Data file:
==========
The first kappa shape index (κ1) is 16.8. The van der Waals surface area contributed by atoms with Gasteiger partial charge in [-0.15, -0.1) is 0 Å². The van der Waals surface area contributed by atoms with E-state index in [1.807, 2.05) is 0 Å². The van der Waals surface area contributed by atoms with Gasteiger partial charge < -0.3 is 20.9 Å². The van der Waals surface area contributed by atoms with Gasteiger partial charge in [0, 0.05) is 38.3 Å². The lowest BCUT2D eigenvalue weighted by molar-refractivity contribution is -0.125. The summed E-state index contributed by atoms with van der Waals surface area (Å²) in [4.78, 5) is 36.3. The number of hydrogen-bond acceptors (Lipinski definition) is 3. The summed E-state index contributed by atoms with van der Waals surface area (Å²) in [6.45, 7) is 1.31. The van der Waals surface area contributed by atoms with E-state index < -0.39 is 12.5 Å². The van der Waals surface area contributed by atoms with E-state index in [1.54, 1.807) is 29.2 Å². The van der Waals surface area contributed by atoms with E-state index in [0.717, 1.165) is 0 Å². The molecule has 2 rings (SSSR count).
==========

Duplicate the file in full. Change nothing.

The first kappa shape index (κ1) is 16.8. The van der Waals surface area contributed by atoms with Gasteiger partial charge in [-0.15, -0.1) is 0 Å². The van der Waals surface area contributed by atoms with E-state index in [1.807, 2.05) is 0 Å². The van der Waals surface area contributed by atoms with Gasteiger partial charge < -0.3 is 20.9 Å². The van der Waals surface area contributed by atoms with Gasteiger partial charge in [0, 0.05) is 38.3 Å². The lowest BCUT2D eigenvalue weighted by molar-refractivity contribution is -0.125. The summed E-state index contributed by atoms with van der Waals surface area (Å²) in [4.78, 5) is 36.3. The number of hydrogen-bond acceptors (Lipinski definition) is 3. The summed E-state index contributed by atoms with van der Waals surface area (Å²) in [6.45, 7) is 1.31. The van der Waals surface area contributed by atoms with E-state index < -0.39 is 12.5 Å². The van der Waals surface area contributed by atoms with E-state index in [1.54, 1.807) is 29.2 Å². The van der Waals surface area contributed by atoms with E-state index in [0.717, 1.165) is 0 Å². The molecule has 2 rings (SSSR count).